Daily Dose of Crimson Tide: Leroy Monsky Sr.
Lineman Leroy Monsky was one of the keys to the 1937 Alabama football season, which ended with another trip to the Rose Bowl.
He was honored with the Jacobs Trophy as the Southeastern Conference’s best blocker, and named an All-American while the Crimson Tide cruised through the regular season 9-0, having outscored opponents 225-33.
However, during a practice on the way to California, a lineman pulled the wrong way and collided with Monsky, requiring 25 stitches above his left eye. He played, but the incident foreshadowed the game.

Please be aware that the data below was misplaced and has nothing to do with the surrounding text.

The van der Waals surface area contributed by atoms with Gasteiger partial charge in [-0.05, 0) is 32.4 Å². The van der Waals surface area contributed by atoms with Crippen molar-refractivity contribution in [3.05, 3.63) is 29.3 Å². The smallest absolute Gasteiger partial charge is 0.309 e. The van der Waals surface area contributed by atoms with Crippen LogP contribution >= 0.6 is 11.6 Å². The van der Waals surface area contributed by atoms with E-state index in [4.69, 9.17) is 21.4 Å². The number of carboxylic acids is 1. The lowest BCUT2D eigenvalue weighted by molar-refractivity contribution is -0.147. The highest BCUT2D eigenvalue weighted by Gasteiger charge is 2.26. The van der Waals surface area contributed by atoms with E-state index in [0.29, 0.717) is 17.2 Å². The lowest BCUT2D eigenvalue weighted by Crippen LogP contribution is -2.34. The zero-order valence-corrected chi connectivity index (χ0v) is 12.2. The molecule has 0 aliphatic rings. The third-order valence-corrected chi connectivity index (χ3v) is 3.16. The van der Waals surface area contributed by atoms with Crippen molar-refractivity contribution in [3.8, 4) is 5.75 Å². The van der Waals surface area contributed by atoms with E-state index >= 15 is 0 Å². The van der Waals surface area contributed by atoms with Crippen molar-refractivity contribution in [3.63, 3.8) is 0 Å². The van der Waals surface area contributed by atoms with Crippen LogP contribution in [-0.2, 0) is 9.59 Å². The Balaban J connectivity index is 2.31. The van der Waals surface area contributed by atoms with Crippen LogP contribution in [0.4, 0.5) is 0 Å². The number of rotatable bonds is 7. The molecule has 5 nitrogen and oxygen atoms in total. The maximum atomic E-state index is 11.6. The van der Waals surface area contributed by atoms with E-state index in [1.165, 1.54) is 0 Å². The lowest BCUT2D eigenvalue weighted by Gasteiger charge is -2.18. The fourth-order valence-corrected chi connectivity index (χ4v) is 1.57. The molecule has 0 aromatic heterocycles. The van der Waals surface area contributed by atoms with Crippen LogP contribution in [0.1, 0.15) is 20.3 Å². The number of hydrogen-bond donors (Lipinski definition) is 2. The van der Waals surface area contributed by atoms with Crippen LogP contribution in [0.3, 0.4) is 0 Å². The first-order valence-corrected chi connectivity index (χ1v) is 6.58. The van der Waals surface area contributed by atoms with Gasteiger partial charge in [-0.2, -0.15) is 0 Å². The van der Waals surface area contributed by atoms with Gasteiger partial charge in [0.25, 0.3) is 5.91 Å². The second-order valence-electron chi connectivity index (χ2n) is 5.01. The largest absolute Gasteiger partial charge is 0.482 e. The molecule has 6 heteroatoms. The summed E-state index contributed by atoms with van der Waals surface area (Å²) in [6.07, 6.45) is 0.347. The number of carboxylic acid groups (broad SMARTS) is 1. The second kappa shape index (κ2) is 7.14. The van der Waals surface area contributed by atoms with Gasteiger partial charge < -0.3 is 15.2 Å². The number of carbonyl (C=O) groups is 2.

"All my life I wanted to play in the Rose Bowl, and on the third play of the game, I get knocked goofy and don't remember a thing until I find myself on the bench at halftime," he said. "What a bad break to end my career."
California won 13-0. It was the only loss Monsky experienced at Alabama, and is still the only time the Crimson Tide lost in the Bowl.
“It was a heartbreaker,” Monsky said. “I still try and blank it from my mind.”
However, Frank Thomas and assistant Hank Crisp called him “the smartest and best guard” they ever coached, and legendary sportswriter Grantland Rice dubbed him the best guard in the country: “Leroy Monsky, amazingly fast for his size and power, was outstanding on both offense and defense and was a key man in the Alabama attack which specializes in the use of the guards.
“His fighting courage was the deciding factor in most of these games.”
Monsky was inducted into the Alabama Sports Hall of Fame in 1978. He died in 1981.